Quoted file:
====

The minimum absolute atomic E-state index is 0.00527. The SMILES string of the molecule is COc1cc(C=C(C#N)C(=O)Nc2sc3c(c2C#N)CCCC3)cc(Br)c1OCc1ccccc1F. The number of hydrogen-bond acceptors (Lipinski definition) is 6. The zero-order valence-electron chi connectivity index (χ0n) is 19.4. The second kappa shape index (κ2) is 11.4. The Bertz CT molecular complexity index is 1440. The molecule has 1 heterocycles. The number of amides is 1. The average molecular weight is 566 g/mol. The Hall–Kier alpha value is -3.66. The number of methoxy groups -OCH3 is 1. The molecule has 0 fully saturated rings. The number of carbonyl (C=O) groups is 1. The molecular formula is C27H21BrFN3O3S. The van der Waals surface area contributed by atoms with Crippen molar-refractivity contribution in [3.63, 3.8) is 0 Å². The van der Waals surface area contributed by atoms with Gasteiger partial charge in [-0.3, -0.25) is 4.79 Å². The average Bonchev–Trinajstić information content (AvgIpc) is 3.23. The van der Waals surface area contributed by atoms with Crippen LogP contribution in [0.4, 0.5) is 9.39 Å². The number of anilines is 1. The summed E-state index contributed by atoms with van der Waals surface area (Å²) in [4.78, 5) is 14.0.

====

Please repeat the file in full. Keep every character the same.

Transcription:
The minimum absolute atomic E-state index is 0.00527. The SMILES string of the molecule is COc1cc(C=C(C#N)C(=O)Nc2sc3c(c2C#N)CCCC3)cc(Br)c1OCc1ccccc1F. The number of hydrogen-bond acceptors (Lipinski definition) is 6. The zero-order valence-electron chi connectivity index (χ0n) is 19.4. The second kappa shape index (κ2) is 11.4. The Bertz CT molecular complexity index is 1440. The molecule has 1 heterocycles. The number of amides is 1. The average molecular weight is 566 g/mol. The Hall–Kier alpha value is -3.66. The number of methoxy groups -OCH3 is 1. The molecule has 0 fully saturated rings. The number of carbonyl (C=O) groups is 1. The molecular formula is C27H21BrFN3O3S. The van der Waals surface area contributed by atoms with Crippen molar-refractivity contribution in [3.63, 3.8) is 0 Å². The van der Waals surface area contributed by atoms with Gasteiger partial charge in [-0.3, -0.25) is 4.79 Å². The average Bonchev–Trinajstić information content (AvgIpc) is 3.23. The van der Waals surface area contributed by atoms with Crippen LogP contribution in [0.4, 0.5) is 9.39 Å². The number of anilines is 1. The summed E-state index contributed by atoms with van der Waals surface area (Å²) in [4.78, 5) is 14.0.